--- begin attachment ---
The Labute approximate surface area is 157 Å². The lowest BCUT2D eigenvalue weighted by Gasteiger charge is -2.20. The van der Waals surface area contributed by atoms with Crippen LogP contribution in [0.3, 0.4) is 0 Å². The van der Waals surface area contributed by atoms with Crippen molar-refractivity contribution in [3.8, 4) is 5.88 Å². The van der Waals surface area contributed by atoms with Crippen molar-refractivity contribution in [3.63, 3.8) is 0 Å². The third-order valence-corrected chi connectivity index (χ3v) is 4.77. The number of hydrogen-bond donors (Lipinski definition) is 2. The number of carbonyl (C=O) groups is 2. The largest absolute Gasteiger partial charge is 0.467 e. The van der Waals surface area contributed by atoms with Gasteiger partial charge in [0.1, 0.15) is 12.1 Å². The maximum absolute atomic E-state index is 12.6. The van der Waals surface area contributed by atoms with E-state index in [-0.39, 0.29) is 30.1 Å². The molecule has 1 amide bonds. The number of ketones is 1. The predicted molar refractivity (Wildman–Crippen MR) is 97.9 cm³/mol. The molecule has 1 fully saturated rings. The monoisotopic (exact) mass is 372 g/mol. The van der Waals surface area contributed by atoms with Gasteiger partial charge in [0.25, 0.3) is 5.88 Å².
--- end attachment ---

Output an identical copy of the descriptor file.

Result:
The Labute approximate surface area is 157 Å². The lowest BCUT2D eigenvalue weighted by Gasteiger charge is -2.20. The van der Waals surface area contributed by atoms with Crippen LogP contribution in [0.3, 0.4) is 0 Å². The van der Waals surface area contributed by atoms with Crippen molar-refractivity contribution in [3.8, 4) is 5.88 Å². The van der Waals surface area contributed by atoms with Crippen molar-refractivity contribution in [3.63, 3.8) is 0 Å². The third-order valence-corrected chi connectivity index (χ3v) is 4.77. The number of hydrogen-bond donors (Lipinski definition) is 2. The number of carbonyl (C=O) groups is 2. The largest absolute Gasteiger partial charge is 0.467 e. The van der Waals surface area contributed by atoms with Gasteiger partial charge in [0.1, 0.15) is 12.1 Å². The maximum absolute atomic E-state index is 12.6. The van der Waals surface area contributed by atoms with E-state index in [-0.39, 0.29) is 30.1 Å². The molecule has 1 amide bonds. The number of ketones is 1. The predicted molar refractivity (Wildman–Crippen MR) is 97.9 cm³/mol. The molecule has 1 fully saturated rings. The monoisotopic (exact) mass is 372 g/mol. The van der Waals surface area contributed by atoms with Gasteiger partial charge in [0.25, 0.3) is 5.88 Å².